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Scientifically Speaking | There’s more to losing weight than counting calories

The standard view of obesity is that if you eat more than you metabolise, then you put on weight. And this is by and large correct. But it is also simplistic because metabolism isn’t just defined by calories
By Anirban Mahapatra
UPDATED ON JUL 28, 2021 11:16 AM IST
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Representational image. (Getty Images/iStockphoto)

The world is getting fatter. It is a problem that humans have not had to face for most of our history. Our ancestors spent much of their lives foraging or farming food. They were subject to the vagaries of nature. Famines were common. Industrialisation pulled many people out of poverty and made energy-rich food readily available. For most of the world, these changes happened in the last century. Our brains have not evolved to deal with modern food choices and lifestyle changes in this time. As a result, there are approximately two billion adults who are currently overweight. Childhood obesity is on the rise globally too.

The standard view of obesity is that if you eat more than you metabolise, then you put on weight. Or in other words, more calories ingested than are burned leads to weight gain. And this is by and large correct. But it is also simplistic because metabolism isn’t just defined by calories.

What kind of food calories are we tied to, when we eat, and how good our bodies are at breaking down (and storing) the biological molecules of food play a role in determining how successful we are in maintaining or changing body weight.

Our body shape is also determined by a large extent by the genes we inherit and our gut bacteria. Even if you set a table for one, you never eat alone. Your body has around 40 trillion microbes, many of which are in your gut. In fact, there may be as many or more bacteria in your body as there are “human” cells. When you eat, they eat with you.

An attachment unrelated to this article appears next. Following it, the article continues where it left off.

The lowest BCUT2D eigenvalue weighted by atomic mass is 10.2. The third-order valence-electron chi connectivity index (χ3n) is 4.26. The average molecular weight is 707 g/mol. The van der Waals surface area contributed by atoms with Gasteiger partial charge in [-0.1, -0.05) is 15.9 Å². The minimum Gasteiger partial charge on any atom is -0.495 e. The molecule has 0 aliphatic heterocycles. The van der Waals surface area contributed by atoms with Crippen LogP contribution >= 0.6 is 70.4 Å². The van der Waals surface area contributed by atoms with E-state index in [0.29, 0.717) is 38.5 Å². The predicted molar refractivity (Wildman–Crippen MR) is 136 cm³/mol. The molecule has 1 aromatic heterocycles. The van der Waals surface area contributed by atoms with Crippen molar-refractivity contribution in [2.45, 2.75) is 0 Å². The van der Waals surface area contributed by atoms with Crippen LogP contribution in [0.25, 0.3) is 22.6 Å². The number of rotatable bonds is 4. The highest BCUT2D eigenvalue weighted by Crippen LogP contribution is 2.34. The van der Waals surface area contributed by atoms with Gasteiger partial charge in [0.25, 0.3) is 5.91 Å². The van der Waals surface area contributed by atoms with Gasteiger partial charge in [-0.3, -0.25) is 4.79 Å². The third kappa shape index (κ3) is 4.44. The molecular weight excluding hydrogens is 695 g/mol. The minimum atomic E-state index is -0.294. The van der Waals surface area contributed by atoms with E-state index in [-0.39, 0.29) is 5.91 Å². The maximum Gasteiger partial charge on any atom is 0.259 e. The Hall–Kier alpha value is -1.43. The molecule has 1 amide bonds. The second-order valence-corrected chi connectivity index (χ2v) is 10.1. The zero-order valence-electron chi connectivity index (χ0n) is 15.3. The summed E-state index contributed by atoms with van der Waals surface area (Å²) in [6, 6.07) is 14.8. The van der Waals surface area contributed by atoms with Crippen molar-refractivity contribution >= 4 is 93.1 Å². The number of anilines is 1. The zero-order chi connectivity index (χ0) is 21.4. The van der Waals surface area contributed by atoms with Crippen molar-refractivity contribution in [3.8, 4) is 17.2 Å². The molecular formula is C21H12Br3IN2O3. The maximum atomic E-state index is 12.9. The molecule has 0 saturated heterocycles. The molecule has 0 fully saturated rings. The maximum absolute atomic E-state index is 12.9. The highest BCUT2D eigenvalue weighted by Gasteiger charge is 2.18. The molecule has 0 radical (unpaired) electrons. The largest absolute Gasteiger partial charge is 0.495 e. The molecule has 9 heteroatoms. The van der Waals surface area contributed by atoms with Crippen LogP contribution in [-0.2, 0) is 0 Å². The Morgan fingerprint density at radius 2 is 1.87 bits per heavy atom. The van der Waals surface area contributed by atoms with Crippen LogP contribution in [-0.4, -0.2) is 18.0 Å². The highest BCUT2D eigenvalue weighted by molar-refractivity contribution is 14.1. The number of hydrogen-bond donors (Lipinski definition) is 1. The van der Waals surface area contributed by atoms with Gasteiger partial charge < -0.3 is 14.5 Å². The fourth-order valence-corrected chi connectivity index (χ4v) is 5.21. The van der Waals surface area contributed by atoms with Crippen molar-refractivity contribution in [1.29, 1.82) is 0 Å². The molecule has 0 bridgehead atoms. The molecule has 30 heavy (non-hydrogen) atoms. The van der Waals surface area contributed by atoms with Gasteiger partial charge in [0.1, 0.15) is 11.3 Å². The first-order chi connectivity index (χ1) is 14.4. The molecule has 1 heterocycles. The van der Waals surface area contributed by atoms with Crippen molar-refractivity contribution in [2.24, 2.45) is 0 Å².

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Our bodies also tend to find metabolic equilibrium so it becomes difficult to make radical changes. This is a likely reason why children quickly put on weight they have lost once they recover from illness.

There’s also a growing body of research that indicates when we eat influences our ability to metabolise food because of the activity of hormones and bacteria in our gut. Staying up and eating late compared to the natural light-dark cycle results in a higher risk of increased body weight and glucose intolerance (including pre-diabetes).

Scientists have known for a few years that late-night work is a risk factor for type 2 diabetes. Even if you eat the same food with the same calories, your body may not metabolise the food the same way. So, it is probably not advisable to eat the biggest meal of the day late at night or raid the refrigerator for energy-rich midnight snacks.

In his new book, Why Calories Don’t Count: How We Got the Science of Weight Loss Wrong, Giles Yeo, an obesity researcher at Cambridge University, mentions how calorie counting is misused. Yeo is quick to point out that calories do matter in terms of what and how much you eat. A calorie is a unit that defines energy. If you eat twice as much of the same food, then your body will obviously have to figure out what to do with the extra energy.

But the obsession with counting calories to control weight obscures the fact that not all calories are used by the body the same way. Some energy-dense foods such as sugars and fats — we always seem to have room for dessert — give us a spike while others take longer to digest. Likewise, the amount of energy that is available to us from different foods with the same calories will differ.

It takes energy to break apart food and that number is not reflected in nutritional labels. Simply counting calories for different foods gives us an estimate of the total energy we might get from them. Yeo gives the specific example of proteins, which take more energy to metabolize than sugars. For every 100 calories of protein eaten, around 30 are used up in breaking down and absorbing the protein. That leaves 70 calories that are available. The conversion rate of proteins is different from other kinds of nutrients. Not all calories are equal.

Yeo’s example reminded me of a blind spot in another field. There is an emphasis on lower carbon emissions of electric vehicles compared to vehicles running on fossil fuels. But there is a cost to extracting the energy sources that produce the electricity that often gets overlooked. In other words, the source of the electricity used by an electric vehicle matters — while overall emissions might be lower than that for a petrol vehicle, it will be substantially lower for wind and hydro-generated electricity compared to coal and natural gas.

What is becoming amply clear is we need to broaden our view beyond the standard model of obesity. We need to take a holistic approach to weight control, because there’s more to it than just counting calories.